NCPA - National Center for Policy Analysis

Lawsuits Hike Health Care Costs

September 12, 2002

Medical malpractice suits are driving up the cost of health care says a new study by the U.S. Department of Heath and Human Services (HHS).

Medical liability is extremely costly to the medical industry. It adds $60 billion to $110 billion to the costs of private health care each year and another $30 billion to $60 billion to federal government payments for Medicare, Medicaid and other programs.

A primary component of these rising costs is medical malpractice insurance. Excessive lawsuits and massive awards drive up the costs of insurance, which doctors must pass on in increased fees. However, most lawsuits are simply wasteful and benefit trial lawyers more than patients. For example:

  • The vast majority of medical liability claims (up to 70 percent) do not result in any payments to patients, but each of these cases costs almost $25,000 on average to defend against.
  • Lawyers' fees account for 40 percent or more of multimillion-dollar payouts.
  • Less than 30 percent of all the money that doctors pay in liability insurance fees goes to patients.

The HHS argues that states should put reasonable limits on non-economic damages ($250,000 to $350,000). This has slowed the rise in insurance premiums in several states. States without any limits on non-economic malpractice damages are experiencing rises of 44 percent in the cost of insurance on average, while states with limits are experiencing only 12 percent on average.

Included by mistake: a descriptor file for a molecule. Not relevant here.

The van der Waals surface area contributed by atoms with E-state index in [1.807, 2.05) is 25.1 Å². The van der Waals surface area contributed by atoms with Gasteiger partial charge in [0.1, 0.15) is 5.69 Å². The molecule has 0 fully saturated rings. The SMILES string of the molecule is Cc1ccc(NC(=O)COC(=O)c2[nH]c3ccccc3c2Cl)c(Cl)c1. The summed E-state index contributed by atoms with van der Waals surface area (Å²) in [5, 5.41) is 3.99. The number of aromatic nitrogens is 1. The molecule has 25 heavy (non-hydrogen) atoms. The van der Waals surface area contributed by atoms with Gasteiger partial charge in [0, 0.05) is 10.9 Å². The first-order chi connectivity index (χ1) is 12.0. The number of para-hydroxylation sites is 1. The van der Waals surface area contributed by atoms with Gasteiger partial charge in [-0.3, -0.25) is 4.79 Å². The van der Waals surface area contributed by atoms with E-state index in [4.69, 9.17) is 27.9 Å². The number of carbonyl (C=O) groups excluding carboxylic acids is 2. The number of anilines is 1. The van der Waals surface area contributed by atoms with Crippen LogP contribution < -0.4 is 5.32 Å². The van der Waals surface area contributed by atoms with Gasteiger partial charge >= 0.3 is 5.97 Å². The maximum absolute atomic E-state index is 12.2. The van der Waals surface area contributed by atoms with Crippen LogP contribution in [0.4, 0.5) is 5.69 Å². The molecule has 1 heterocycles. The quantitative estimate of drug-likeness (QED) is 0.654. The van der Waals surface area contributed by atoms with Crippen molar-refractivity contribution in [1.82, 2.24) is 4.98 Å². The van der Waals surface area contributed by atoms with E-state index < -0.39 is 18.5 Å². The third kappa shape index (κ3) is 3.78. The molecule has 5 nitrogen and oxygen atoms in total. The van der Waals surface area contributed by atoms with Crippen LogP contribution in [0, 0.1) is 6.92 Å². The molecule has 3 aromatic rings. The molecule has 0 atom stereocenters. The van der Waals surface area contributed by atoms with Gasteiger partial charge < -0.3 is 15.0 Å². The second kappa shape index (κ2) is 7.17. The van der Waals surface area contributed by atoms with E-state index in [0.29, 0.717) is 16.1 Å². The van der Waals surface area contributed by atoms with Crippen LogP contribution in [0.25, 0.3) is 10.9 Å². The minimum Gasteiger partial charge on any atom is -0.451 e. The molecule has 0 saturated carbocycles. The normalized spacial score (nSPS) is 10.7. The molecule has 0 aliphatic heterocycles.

These excessive lawsuits also raise medical costs by forcing doctors to order unnecessary tests to prevent being sued. For example, 79 percent of doctors surveyed admitted that they ordered more tests than medically necessary to help protect themselves against lawsuits. These excessive tests, procedures and prescriptions raise the cost of health care for everyone.

Source: "Confronting the New Health Care Crisis: Improving Health Care Quality and Lowering Costs By Fixing Our Medical Liability System," July 24, 2002, Office of the Assistant Secretary for Planning and Evaluation, U.S. Department of Health and Human Services.

For HHS study


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